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Celia Ingesson on Unifying the Scandinavian Fashion Industry
Freitag, Nov. 26, 2010, 13:52 / Sweden
Celia Ingesson has been at the forefront of Scandinavian fashion for nearly 20 years. Having spent 16 years as a designer and buyer for H&M, she is also a stylist, fashion editor, trend forecaster, and designer for the leather accessories label Imoni. In 2007, brought this wealth of experience to her latest enterprise, The Scandinavian Press Room. Together with her partner, Olof Erlandsson (whose credentials are as diverse and impressive as her own), Ms. Ingesson has been working to unify the Scandinavian fashion scene from the bottom up.
TribaSpace: How did you get into the business?
Celia Ingesson: I started as a stylist and then I went on to be a buyer and designer for H&M, where I worked for 16 years. I also did studies at Parsons School of Design.
When did you discover your passion for clothes?
I have always had a fantastic passion for clothes. I started doing my own clothes—finding special pieces and styles-for as long as I can remember. I think I’ve been making my own clothes since I was practically a baby!
Tell us about the origins of The Scandinavian Press Room.
Olof and I started the press agency about three years ago. I wanted to do something really creative and hands-on with designers. Normally, when you get to a certain stage in the fashion business, you go to work as an executive on the business side, but I wanted to stay on the creative side. Our goal is to get high-end Scandinavian brands into international fashion markets. We also work with established international brands like Damir Doma and Repetto. We either get brands out of Scandinavia, or we bring them in.
Do you receive funding from the government or other investors? We’ve noticed that this is happening in Belgium and the UK—especially in terms of support for young designers getting to Paris.
Our company is completely independent. There isn’t much public support for the industry in Sweden, at least in terms of getting designers recognised outside of the country. The Danish Fashion Institute is great, but they don’t work with any of our brands. There is a bit of a feud going on in Scandinavia, and everything is a bit disorganised. For example, there is now a separate Fashion Week in Norway, which splits things up even more. Scandinavia is small and the market must be as accessible as possible in order to sell. It complicates things when buyers have to travel all over the place!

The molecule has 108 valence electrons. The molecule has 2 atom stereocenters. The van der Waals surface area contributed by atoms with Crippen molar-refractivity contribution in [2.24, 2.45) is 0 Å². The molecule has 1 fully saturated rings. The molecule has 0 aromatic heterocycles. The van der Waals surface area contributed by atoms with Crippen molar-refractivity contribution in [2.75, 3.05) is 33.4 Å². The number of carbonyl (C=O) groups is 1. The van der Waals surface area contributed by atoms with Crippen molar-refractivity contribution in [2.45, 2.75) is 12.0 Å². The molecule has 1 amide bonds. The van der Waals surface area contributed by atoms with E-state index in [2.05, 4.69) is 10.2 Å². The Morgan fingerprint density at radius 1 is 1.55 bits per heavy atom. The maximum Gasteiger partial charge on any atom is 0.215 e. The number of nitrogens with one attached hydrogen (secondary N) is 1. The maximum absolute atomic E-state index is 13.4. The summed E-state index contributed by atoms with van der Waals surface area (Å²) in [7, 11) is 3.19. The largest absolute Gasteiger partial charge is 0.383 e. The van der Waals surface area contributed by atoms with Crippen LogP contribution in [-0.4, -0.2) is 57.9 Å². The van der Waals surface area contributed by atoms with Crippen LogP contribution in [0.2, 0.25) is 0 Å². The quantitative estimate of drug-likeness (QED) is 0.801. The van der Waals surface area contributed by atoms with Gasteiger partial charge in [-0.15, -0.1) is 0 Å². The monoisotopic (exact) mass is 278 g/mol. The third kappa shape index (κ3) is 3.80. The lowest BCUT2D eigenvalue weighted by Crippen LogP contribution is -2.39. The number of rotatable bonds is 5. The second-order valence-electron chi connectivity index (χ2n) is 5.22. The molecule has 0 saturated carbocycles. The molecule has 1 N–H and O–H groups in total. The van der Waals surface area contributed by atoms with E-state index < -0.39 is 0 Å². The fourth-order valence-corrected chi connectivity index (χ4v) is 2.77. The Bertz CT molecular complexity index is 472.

You’ve also been doing a showroom at Tranoï for the past several seasons…
Paris is essential for designers. New York and London are also important, but Paris is where collections are sold. And Tranoï is the biggest trade show for high-end fashion. I have known Michel and Armand Hadida for years, and they have been incredibly supportive in getting us to their show. Tranoï wanted to communicate Scandinavian fashion to a wider audience, so we created a showroom and press lounge to give a taste of Scandinavian style. We brought more established brands with us like Blank, Bllack Noir and Stine Goya– brands that have the structure in place to meet the larger orders that come in during Paris. It’s very important that we are able to be responsible to our buyers.
Tell us more about mentoring new designers.
We occasionally work with new designers– we work with them in terms of building their business structure, we edit their collections, bring them to the next level. The problem with bringing some of the less established designers to events like Tranoï is that they are often not ready to meet buyers’ demands. You might have a great collection, but you have no way to fill so many orders. This is not the responsible way to start a relationship with a buyer.
Finally, any reflections on how Social Media have affected the industry?
We in Sweden have always been very early adaptors in terms of internet communication– we are hungry for information up here. But these days, the blogging has become a bit overdone. A couple of years ago, it was all very hip and new, but now it’s mostly like moms talking about their favourite outfits. I think it’s the magazine blogs like Elle or Style.com that are the most useful. There is one blog that is part of Rodeo Magazine here in Sweden– the writer is Agnes Braunerhielm. She’s a young fashion editor with great style. Definitely one to watch.
Birger Jarlsgatan 31
T: 46 8 545 00 550
Scandinavian Press Room
Catherine Levy | TribaSpace
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